BofA to Repay Tarp, But All Is Not Settled

Includes: BAC, SKF
by: John Lounsbury

Bank of America (NYSE:BAC) annouced Wednesday that they will repay the $45 billion it received from the TARP in 2008. According to Greg Farrell and Justin Baer, at (here), BAC will use $26.2 billion in available cash and raise $18.8 billion in additional capital to cover the payment.

The $18.1 billion in capital will be raised with the issuance of "common equivalent securities", according to Sue Chang at The Wall Street Journal's (here). Also from Chang: "Repurchase of TARP preferred stock is expected to reduce income available to common shareholders in the fourth quarter by $4.1 billion, as the book value of the preferred is less than the amount paid," said the financial firm in a statement. Another item mentioned by Chang is a plan for BAC to sell $4 billion in unspecified assets.

According to Market Currents on Seeking Alpha at 5:44 pm, the deal was engineered by Greg Curl, the cheif risk officer for BAC. Curl is considered one of the candidates to succeed Ken Lewis as CEO.

Closing out the TARP arrangement will result in dividends paid to the government by BAC of about $3.6 billion. BAC has already paid the government $2.54 billion in dividends on TARP investments, according to Associated Press business writer Sara Lepro. Lepro says (here) that there is still an open question of whether BAC will be repurchasing warrants associated with the TARP that would allow future purchase of BAC stock at a specified price. A warrant is like an option to buy with no expiration date.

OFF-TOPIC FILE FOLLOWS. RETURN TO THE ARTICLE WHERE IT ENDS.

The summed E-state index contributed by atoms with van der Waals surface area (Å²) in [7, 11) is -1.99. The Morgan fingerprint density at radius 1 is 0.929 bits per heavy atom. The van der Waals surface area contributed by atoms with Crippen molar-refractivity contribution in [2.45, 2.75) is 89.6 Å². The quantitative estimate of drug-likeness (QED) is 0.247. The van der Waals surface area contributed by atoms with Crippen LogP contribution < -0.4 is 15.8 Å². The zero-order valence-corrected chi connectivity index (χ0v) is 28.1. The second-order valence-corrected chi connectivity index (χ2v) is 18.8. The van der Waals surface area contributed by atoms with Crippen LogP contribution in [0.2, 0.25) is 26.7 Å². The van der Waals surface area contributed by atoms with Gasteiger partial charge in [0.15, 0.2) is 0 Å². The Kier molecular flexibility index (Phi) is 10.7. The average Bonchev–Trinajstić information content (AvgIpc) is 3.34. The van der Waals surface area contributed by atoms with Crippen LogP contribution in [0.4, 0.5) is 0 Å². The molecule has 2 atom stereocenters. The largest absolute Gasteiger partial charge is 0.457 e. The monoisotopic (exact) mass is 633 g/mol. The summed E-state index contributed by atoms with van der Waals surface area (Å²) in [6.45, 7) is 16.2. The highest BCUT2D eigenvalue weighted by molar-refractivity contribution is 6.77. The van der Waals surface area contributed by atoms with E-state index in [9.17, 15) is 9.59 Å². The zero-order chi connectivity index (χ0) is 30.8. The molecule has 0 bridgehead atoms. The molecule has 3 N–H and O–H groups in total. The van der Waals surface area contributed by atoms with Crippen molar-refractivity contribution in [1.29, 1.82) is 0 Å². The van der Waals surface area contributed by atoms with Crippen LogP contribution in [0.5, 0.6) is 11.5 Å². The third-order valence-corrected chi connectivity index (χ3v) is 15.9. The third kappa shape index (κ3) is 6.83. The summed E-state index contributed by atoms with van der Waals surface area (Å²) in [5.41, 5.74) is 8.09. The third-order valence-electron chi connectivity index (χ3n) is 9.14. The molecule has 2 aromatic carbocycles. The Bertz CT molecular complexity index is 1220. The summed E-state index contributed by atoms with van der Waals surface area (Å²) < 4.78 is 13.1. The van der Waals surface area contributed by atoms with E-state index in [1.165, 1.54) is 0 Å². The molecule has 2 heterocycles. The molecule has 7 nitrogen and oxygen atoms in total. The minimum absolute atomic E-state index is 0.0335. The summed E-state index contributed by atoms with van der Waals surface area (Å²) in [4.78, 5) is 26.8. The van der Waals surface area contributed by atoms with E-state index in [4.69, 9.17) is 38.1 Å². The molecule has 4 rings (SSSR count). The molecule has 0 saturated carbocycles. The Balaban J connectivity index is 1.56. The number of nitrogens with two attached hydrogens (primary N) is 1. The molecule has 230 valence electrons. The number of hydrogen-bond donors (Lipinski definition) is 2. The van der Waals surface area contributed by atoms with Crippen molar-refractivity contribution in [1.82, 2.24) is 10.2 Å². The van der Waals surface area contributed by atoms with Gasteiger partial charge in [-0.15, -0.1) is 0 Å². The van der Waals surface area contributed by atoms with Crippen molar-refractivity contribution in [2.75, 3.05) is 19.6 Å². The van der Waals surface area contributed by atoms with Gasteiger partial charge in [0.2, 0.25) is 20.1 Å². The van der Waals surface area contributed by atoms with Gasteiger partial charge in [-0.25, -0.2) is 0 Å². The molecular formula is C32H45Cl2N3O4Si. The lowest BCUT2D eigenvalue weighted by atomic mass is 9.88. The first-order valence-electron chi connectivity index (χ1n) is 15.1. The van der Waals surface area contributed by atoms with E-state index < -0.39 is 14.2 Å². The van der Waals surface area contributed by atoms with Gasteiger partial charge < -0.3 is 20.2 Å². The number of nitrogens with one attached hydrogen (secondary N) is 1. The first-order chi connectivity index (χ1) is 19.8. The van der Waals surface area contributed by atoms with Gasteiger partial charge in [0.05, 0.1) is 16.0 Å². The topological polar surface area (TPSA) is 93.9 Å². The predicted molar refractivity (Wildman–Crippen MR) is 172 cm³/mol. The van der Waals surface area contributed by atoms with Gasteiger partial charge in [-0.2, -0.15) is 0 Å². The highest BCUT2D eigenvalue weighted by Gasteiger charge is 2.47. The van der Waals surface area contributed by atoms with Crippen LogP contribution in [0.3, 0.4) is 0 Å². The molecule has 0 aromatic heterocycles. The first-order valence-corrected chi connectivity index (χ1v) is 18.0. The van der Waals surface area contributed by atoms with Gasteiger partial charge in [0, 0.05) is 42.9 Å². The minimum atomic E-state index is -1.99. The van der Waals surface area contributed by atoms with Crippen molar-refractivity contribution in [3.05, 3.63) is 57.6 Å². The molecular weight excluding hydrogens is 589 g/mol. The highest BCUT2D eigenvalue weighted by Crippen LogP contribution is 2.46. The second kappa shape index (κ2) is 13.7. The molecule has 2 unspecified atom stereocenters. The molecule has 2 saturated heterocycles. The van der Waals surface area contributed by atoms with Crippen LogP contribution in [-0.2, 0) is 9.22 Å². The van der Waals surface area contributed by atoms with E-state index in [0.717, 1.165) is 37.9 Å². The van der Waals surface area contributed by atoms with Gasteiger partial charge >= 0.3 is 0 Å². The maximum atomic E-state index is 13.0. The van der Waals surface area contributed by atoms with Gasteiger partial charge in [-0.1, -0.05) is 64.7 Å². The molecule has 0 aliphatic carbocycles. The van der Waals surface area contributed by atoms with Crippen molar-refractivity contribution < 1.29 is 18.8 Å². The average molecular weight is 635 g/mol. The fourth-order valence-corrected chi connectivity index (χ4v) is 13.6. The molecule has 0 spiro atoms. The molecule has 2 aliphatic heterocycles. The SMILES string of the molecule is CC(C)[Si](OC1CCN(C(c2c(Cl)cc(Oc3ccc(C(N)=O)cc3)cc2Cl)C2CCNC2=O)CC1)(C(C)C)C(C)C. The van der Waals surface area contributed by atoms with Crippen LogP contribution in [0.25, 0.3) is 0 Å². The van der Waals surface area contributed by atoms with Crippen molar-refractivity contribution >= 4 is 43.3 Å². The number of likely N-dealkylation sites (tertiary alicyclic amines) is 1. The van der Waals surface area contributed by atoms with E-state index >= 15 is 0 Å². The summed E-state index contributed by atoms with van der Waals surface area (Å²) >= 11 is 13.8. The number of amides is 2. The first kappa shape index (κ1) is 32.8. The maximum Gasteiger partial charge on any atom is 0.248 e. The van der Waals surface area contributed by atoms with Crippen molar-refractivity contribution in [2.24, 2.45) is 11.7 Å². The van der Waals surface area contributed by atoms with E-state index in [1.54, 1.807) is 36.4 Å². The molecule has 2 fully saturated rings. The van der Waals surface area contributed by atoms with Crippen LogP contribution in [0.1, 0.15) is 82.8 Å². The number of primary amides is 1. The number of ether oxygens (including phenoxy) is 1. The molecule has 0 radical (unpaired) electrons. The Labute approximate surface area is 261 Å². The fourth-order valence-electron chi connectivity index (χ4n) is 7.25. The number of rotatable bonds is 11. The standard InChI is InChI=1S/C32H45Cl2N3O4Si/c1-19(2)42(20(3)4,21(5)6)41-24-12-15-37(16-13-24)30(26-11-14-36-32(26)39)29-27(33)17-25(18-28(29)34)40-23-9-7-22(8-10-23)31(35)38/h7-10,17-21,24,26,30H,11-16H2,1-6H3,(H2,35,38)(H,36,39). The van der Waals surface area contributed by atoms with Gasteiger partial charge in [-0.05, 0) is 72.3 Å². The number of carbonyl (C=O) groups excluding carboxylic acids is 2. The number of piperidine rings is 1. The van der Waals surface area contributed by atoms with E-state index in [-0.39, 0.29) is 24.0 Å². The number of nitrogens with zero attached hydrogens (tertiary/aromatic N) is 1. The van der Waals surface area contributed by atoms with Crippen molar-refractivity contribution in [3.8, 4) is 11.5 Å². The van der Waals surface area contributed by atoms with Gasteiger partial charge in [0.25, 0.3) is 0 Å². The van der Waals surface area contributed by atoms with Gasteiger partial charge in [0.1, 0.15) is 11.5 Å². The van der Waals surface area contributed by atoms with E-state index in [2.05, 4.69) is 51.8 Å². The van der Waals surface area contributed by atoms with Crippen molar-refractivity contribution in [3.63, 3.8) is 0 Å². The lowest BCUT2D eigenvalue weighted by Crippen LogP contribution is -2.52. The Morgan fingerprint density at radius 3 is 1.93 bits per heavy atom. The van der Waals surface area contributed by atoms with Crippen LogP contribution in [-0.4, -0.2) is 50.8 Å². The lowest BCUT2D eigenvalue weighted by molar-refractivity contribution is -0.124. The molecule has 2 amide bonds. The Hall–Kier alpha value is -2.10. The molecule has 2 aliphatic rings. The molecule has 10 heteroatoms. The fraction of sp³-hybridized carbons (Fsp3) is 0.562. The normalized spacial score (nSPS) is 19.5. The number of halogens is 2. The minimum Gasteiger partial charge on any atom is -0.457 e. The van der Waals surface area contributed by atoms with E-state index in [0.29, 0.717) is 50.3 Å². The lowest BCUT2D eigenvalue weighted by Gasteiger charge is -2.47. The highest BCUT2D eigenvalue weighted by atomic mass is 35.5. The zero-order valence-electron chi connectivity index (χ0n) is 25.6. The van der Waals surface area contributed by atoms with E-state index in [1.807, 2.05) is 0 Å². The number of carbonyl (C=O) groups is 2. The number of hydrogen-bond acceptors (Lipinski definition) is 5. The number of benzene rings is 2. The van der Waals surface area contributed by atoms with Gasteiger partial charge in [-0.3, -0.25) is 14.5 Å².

One of the reasons for closing out the TARP might be the recruitment of a new CEO to replace Ken Lewis, who is retiring. By repaying TARP funds, BAC will remove its compensation from the review of the pay czar. The company may feel that the chances of getting the person they want will improve if there is no oversight beyond the Board of Directors for compensation.

In case you think that BAC is lining up all its ducks, there is lack of unanimity on the future of the company. Eric Jackson, senior contributor at has an article today entitled "Bank of America Has No Succession Plan" (here). Jackson writes that the current problems in finding a replacement for Lewis stem from poor succession planning by the company. The problem is attributed by Jackson to the holdover of many board members from the days of Hugh MColl, who built Bank of America from a small regional bank to the giant managed be his successor, Ken Lewis.

Jackson sites reports that several candidates to replace Lewis have expressed the opinion that BAC should be broken up to create more easily managed independent businesses. This is reportedly not sitting well with the board members that are mentally still living in the go-go growth years.

Apparently there are executives in the field of finance who recognize that the future of a successful finance sector lies with the absense of too big to fail concerns.

Disclosure: Author holds no positions in BAC but does own SKF.